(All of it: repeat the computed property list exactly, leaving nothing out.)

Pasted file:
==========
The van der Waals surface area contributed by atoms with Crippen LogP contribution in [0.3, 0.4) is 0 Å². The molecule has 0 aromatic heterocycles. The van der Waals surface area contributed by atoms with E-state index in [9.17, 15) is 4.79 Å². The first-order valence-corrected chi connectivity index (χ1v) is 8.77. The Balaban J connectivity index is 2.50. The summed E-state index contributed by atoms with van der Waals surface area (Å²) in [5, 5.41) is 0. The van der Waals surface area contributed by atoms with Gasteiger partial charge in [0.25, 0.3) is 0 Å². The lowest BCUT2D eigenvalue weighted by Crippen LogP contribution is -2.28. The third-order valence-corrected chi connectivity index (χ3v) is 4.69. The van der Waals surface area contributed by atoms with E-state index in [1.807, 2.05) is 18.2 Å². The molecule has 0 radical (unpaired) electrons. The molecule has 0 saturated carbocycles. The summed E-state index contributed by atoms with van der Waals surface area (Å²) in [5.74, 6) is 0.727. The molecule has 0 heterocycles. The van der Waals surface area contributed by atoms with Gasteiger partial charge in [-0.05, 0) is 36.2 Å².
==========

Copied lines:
The van der Waals surface area contributed by atoms with Crippen LogP contribution in [0.3, 0.4) is 0 Å². The molecule has 0 aromatic heterocycles. The van der Waals surface area contributed by atoms with E-state index in [9.17, 15) is 4.79 Å². The first-order valence-corrected chi connectivity index (χ1v) is 8.77. The Balaban J connectivity index is 2.50. The summed E-state index contributed by atoms with van der Waals surface area (Å²) in [5, 5.41) is 0. The van der Waals surface area contributed by atoms with Gasteiger partial charge in [0.25, 0.3) is 0 Å². The lowest BCUT2D eigenvalue weighted by Crippen LogP contribution is -2.28. The third-order valence-corrected chi connectivity index (χ3v) is 4.69. The van der Waals surface area contributed by atoms with E-state index in [1.807, 2.05) is 18.2 Å². The molecule has 0 radical (unpaired) electrons. The molecule has 0 saturated carbocycles. The summed E-state index contributed by atoms with van der Waals surface area (Å²) in [5.74, 6) is 0.727. The molecule has 0 heterocycles. The van der Waals surface area contributed by atoms with Gasteiger partial charge in [-0.05, 0) is 36.2 Å².